Dive underwater with us into our Coral Reef Room and visit an atoll (volcanic island) with beautifully colored coral reef fish along with 20 species of stony coral skeletons. Stony corals form the foundation of coral reefs from their hard skeletons. Coral reefs are rich with biodiversity. Protecting coral reefs is important to preserving the biodiversity of fishes by providing shelter, a food supply, as well as the oxygen to its inhabitants. Small fishes seek refuge and camouflage from larger predators such as sharks and have narrow, thin bodies to fit into the small spaces in the coral reef “jungle”. Other fishes have long, pointy snouts to reach into those tight places in which other fishes cannot. Our atoll features angelfish,tangs, and damselfish. Angelfish have a sharp barb located on their gill covers for protection. Tangs’ barbs are located on the caudal peduncle, in between the body and the rear fin. Damselfish are small yet territorial fish and defend their homes with gusto.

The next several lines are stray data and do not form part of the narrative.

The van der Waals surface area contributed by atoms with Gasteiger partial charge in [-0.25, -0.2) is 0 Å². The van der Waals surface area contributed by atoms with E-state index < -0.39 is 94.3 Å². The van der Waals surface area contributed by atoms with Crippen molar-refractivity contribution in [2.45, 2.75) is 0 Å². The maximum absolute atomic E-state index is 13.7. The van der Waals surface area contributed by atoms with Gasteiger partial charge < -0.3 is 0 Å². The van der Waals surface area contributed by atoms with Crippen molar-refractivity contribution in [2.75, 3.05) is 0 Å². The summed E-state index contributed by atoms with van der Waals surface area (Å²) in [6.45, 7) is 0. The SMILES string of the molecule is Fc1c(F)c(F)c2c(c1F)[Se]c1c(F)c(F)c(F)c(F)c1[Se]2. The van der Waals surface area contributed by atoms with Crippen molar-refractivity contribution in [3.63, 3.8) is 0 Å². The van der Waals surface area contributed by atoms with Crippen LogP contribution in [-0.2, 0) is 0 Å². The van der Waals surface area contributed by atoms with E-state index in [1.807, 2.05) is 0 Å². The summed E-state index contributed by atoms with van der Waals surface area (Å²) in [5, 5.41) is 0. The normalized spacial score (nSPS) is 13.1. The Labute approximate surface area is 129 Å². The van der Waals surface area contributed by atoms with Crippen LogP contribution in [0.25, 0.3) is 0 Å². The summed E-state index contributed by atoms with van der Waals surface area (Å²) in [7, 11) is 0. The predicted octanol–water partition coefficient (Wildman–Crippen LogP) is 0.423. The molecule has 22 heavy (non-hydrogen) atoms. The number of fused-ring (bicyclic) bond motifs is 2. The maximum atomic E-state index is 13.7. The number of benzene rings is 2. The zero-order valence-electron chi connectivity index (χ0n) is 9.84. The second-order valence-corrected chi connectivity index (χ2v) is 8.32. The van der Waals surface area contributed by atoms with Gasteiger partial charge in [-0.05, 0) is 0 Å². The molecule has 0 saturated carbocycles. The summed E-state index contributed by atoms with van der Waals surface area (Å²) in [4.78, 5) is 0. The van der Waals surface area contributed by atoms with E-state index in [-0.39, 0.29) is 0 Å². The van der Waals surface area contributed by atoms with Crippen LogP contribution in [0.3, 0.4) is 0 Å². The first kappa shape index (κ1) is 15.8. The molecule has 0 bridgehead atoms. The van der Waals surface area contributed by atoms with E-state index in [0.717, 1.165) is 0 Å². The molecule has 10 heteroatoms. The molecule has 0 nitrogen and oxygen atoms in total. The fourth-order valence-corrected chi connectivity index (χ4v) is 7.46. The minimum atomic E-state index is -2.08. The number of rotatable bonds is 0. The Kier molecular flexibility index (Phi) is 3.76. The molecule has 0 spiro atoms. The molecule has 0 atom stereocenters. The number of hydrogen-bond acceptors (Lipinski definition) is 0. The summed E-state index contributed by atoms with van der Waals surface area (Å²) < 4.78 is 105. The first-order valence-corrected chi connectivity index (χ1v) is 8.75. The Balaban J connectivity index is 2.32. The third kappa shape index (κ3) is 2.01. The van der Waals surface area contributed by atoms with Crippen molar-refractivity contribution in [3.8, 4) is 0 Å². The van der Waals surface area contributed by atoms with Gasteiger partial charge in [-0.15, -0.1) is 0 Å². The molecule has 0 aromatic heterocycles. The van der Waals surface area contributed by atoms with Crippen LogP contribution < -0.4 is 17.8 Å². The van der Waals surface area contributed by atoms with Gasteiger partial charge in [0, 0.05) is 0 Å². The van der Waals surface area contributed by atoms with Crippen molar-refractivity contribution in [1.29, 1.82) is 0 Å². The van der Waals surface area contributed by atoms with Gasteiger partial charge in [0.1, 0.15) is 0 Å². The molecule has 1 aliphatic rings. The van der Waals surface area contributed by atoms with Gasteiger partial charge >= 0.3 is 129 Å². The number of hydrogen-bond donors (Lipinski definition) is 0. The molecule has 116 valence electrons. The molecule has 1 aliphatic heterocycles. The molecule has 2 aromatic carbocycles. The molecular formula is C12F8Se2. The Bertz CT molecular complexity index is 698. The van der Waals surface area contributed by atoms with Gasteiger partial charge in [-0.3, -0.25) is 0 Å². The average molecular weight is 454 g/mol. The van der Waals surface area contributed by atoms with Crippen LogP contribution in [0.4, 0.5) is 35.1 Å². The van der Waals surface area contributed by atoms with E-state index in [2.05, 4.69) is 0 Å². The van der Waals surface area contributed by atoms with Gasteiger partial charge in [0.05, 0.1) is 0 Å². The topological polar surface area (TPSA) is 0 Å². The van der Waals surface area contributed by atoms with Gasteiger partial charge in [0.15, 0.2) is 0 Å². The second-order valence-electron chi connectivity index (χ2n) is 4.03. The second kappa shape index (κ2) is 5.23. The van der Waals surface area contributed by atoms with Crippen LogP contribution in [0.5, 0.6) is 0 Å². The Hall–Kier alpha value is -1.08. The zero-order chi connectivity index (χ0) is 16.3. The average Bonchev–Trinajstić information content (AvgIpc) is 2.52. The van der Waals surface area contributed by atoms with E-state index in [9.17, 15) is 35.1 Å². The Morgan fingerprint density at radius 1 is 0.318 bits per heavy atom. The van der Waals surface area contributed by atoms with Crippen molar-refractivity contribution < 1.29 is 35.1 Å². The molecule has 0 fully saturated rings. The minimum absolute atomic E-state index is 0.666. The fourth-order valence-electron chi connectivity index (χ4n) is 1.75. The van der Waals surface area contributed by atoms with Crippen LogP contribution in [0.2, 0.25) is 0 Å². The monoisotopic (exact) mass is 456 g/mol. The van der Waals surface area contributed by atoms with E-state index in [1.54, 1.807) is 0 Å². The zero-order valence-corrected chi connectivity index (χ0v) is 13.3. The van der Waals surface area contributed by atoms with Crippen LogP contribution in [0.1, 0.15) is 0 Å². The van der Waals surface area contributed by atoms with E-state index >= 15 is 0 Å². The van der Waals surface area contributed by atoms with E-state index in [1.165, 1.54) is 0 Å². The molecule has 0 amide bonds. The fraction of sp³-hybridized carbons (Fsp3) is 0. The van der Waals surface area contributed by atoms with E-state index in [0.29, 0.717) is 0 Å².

Nearby is an exhibit of a living reef. Click on The Living Reef to display more details about this fascinating exhibit.
The Rocky Atlantic Intertidal Zone has a giant wave that crashes upon the live rocks, creating a sea spray upon the visitor’s face. Intertidal zones water levels fluctuate up and down according to the cycle of the moon, creating high tide and low tide. Creatures that live in intertidal zones are accustomed to this fluctuation and are adapted to it.
Our intertidal zone exhibit features baby nurse sharks and horseshoe crabs. Try on a real 1941 Navy dive suit and imagine how brave deep sea explorers really were. Take a funny look through our bubble eyes and think about what properties of water are making that view look so funny.